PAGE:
Even after the improved security measures, cyberattacks have become common in the online gaming industry. Attackers often target online video games and gamers by compromising their accounts and launching attacks. A research from Akamai Technologies revealed that the gaming industry suffered high volumes of attacks between 2018 and 2020. The research “State of the Internet/Security report, Gaming: You Can’t Solo Security” highlighted that the COVID-19 lockdown resulted in the increase of attack traffic through credential stuffing and phishing attacks.
“Gamers are highly targeted because they have several qualities that criminals look for. They are engaged and active in social communities. For the most part, they have disposable income, and they tend to spend it on their gaming accounts and gaming experiences. When these factors are combined, criminals see the gaming industry as a target-rich environment,” the research stated.
Multiple Attack Vectors
Akamai observed more than 10 billion credential stuffing attacks, 3,000 unique DDoS attacks, and 152 million web application attacks from July 2018 to June 2020 on the gaming industry. Cybercriminals generally launch these kind of attacks by using a set of usernames and password combinations obtained from several darknet websites. In addition, attackers also used phishing techniques to trick the users into revealing their login credentials.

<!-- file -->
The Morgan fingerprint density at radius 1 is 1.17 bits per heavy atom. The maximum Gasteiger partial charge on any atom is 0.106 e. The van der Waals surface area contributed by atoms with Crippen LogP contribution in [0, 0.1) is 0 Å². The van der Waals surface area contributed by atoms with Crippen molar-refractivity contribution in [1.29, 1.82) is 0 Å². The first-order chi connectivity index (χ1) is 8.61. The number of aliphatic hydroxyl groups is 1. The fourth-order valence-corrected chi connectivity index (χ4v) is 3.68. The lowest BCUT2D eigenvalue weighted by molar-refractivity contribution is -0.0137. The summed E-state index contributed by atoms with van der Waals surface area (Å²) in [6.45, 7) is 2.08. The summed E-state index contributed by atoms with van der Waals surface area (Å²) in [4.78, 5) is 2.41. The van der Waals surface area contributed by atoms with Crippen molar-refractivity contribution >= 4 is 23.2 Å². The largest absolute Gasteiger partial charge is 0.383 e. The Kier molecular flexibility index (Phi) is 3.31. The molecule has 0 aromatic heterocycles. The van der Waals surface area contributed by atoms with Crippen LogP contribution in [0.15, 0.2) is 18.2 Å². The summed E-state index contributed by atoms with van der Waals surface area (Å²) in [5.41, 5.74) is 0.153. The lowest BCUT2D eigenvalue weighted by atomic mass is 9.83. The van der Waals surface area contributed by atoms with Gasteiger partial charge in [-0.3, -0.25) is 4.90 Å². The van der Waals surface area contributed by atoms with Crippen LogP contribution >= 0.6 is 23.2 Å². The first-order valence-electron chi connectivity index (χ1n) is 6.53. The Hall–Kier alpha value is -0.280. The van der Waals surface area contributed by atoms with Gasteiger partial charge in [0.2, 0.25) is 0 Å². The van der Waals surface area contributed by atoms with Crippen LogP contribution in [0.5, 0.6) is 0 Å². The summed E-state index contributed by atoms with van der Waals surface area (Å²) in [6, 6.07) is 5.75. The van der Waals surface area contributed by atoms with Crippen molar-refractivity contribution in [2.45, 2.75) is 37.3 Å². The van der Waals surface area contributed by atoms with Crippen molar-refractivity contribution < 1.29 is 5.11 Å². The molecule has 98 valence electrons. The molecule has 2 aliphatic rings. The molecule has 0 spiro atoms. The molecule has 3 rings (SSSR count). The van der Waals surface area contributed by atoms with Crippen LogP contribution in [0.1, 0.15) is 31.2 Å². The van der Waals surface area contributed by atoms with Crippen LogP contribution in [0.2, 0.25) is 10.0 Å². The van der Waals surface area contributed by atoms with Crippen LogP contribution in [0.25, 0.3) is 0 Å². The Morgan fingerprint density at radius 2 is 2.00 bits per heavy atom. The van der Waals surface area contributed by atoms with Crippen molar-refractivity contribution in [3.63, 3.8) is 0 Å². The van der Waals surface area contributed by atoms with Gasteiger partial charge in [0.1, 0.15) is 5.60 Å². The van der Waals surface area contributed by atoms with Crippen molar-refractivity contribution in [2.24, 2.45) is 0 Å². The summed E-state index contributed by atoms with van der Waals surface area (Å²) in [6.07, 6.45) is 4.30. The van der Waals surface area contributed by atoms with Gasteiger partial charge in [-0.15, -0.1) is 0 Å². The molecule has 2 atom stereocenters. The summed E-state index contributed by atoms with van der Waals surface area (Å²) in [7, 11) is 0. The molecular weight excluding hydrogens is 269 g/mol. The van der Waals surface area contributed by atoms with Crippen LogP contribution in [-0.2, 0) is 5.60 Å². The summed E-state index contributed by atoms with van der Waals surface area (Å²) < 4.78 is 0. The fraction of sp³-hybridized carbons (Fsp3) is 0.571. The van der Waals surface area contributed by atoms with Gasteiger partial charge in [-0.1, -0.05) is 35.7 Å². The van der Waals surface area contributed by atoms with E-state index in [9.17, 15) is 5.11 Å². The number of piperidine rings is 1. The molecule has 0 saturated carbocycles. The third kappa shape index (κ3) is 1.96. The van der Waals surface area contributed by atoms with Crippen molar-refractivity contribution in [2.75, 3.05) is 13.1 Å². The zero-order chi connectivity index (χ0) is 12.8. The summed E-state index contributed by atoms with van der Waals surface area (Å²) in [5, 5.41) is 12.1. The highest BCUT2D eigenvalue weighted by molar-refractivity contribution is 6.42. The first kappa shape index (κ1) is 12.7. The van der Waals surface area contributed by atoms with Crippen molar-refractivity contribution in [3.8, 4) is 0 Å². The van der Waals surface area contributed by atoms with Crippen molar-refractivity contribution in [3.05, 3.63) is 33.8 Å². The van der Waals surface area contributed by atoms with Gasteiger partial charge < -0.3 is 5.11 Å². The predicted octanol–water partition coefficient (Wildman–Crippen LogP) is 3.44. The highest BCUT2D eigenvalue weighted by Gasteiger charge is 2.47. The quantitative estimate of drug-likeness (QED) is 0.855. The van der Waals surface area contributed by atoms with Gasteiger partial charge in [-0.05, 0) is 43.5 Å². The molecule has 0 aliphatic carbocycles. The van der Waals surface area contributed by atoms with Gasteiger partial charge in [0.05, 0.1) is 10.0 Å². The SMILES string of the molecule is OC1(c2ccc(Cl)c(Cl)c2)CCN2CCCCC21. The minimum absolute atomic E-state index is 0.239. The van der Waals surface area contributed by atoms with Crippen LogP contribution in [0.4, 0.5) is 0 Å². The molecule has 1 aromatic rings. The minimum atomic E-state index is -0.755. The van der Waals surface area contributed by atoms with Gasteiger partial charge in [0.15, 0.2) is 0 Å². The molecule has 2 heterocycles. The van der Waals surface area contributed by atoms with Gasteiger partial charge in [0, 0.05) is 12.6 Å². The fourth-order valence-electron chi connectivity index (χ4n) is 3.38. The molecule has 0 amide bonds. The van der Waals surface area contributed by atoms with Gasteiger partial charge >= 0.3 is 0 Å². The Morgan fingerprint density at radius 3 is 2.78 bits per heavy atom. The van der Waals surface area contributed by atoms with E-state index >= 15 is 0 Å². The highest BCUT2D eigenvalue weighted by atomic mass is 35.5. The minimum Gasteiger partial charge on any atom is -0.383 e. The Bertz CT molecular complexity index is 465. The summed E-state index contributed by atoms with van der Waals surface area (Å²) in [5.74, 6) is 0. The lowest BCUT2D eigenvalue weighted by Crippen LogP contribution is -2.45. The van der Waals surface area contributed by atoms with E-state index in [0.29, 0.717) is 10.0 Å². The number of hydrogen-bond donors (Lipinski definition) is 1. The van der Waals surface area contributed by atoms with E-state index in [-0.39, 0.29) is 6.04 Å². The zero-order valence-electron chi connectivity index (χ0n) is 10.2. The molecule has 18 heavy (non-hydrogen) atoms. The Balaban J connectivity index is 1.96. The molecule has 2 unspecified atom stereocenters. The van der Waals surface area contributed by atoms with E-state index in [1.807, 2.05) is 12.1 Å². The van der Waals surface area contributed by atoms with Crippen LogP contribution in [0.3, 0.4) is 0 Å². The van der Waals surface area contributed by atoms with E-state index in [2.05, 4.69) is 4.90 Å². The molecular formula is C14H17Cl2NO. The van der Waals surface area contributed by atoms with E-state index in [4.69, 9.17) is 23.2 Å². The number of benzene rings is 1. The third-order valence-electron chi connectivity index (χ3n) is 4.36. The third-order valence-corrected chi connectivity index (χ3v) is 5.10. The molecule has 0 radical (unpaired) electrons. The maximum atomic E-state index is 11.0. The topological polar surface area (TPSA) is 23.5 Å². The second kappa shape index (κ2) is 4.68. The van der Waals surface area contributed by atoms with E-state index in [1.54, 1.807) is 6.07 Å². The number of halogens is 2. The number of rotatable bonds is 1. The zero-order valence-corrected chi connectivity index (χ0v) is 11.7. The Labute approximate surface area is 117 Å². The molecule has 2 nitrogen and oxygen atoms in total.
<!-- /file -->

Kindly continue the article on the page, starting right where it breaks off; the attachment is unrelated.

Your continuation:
“While video games served as a major outlet for entertainment and social interaction during the COVID-19-driven lockdowns earlier in the year, criminals also took advantage of the pandemic. A notable spike in credential stuffing activity occurred as isolation protocols were instituted around the world. Much of the traffic was the result of criminals testing credentials from old data breaches in attempts to compromise new accounts created using existing username and password combinations,” the research added.
Gamers Turning into Hackers
Another research revealed that most young gamers are increasingly turning into hackers to commit cybercrime. The research found that 82% of teens and young adults recruited by online criminals had developed their cybercrime skills through video gaming. The U.K.’s National Crime Agency (NCA) held a forum and published a special report about the problem. The agency report looks at ways to identify those at risk of hacking, how to intervene before they go too far, and then inspire them to pursue a career in IT security.